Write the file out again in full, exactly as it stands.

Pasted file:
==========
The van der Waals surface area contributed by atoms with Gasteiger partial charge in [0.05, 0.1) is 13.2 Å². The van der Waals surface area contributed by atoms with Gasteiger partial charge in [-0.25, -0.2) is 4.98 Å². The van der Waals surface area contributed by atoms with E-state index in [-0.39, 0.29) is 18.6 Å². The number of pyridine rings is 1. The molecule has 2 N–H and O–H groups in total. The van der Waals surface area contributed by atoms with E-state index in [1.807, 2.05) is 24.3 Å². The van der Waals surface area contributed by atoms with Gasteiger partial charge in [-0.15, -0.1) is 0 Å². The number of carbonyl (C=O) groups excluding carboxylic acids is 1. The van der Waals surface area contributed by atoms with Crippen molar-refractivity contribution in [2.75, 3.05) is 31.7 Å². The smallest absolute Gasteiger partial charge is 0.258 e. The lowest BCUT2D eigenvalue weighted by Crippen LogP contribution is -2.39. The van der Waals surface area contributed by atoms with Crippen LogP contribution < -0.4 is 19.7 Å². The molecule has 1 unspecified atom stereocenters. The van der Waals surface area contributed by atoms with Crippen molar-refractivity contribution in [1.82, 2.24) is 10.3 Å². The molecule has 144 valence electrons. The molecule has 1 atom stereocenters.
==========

The van der Waals surface area contributed by atoms with Gasteiger partial charge in [0.05, 0.1) is 13.2 Å². The van der Waals surface area contributed by atoms with Gasteiger partial charge in [-0.25, -0.2) is 4.98 Å². The van der Waals surface area contributed by atoms with E-state index in [-0.39, 0.29) is 18.6 Å². The number of pyridine rings is 1. The molecule has 2 N–H and O–H groups in total. The van der Waals surface area contributed by atoms with E-state index in [1.807, 2.05) is 24.3 Å². The van der Waals surface area contributed by atoms with Gasteiger partial charge in [-0.15, -0.1) is 0 Å². The number of carbonyl (C=O) groups excluding carboxylic acids is 1. The van der Waals surface area contributed by atoms with Crippen molar-refractivity contribution in [2.75, 3.05) is 31.7 Å². The smallest absolute Gasteiger partial charge is 0.258 e. The lowest BCUT2D eigenvalue weighted by Crippen LogP contribution is -2.39. The van der Waals surface area contributed by atoms with Crippen LogP contribution < -0.4 is 19.7 Å². The molecule has 1 unspecified atom stereocenters. The van der Waals surface area contributed by atoms with Crippen molar-refractivity contribution in [1.82, 2.24) is 10.3 Å². The molecule has 144 valence electrons. The molecule has 1 atom stereocenters.